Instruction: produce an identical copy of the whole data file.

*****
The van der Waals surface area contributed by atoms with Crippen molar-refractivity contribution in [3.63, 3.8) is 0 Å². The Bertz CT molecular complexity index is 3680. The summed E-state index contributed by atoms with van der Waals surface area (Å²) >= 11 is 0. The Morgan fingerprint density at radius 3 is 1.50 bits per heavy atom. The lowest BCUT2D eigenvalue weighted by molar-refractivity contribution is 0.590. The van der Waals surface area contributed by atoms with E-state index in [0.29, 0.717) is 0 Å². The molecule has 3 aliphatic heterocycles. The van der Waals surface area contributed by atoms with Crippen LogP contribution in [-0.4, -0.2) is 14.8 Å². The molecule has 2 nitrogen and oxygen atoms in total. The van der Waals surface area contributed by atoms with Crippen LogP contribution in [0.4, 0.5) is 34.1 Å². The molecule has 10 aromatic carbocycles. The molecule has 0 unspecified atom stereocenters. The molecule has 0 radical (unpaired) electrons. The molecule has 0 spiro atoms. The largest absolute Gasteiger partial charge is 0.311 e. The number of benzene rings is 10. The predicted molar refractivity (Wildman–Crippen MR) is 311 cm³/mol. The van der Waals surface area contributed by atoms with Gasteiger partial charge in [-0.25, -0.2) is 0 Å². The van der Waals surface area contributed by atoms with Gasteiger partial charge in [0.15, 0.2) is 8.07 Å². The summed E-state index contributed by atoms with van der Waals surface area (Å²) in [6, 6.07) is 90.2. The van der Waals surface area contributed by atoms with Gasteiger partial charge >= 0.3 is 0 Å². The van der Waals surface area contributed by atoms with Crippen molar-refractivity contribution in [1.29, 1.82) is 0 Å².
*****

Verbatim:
The van der Waals surface area contributed by atoms with Crippen molar-refractivity contribution in [3.63, 3.8) is 0 Å². The Bertz CT molecular complexity index is 3680. The summed E-state index contributed by atoms with van der Waals surface area (Å²) >= 11 is 0. The Morgan fingerprint density at radius 3 is 1.50 bits per heavy atom. The lowest BCUT2D eigenvalue weighted by molar-refractivity contribution is 0.590. The van der Waals surface area contributed by atoms with E-state index in [0.29, 0.717) is 0 Å². The molecule has 3 aliphatic heterocycles. The van der Waals surface area contributed by atoms with Crippen LogP contribution in [-0.4, -0.2) is 14.8 Å². The molecule has 2 nitrogen and oxygen atoms in total. The van der Waals surface area contributed by atoms with Crippen LogP contribution in [0.4, 0.5) is 34.1 Å². The molecule has 10 aromatic carbocycles. The molecule has 0 unspecified atom stereocenters. The molecule has 0 radical (unpaired) electrons. The molecule has 0 spiro atoms. The largest absolute Gasteiger partial charge is 0.311 e. The number of benzene rings is 10. The predicted molar refractivity (Wildman–Crippen MR) is 311 cm³/mol. The van der Waals surface area contributed by atoms with Gasteiger partial charge in [-0.25, -0.2) is 0 Å². The van der Waals surface area contributed by atoms with Gasteiger partial charge in [0.15, 0.2) is 8.07 Å². The summed E-state index contributed by atoms with van der Waals surface area (Å²) in [6, 6.07) is 90.2. The van der Waals surface area contributed by atoms with Gasteiger partial charge >= 0.3 is 0 Å². The van der Waals surface area contributed by atoms with Crippen molar-refractivity contribution in [1.29, 1.82) is 0 Å².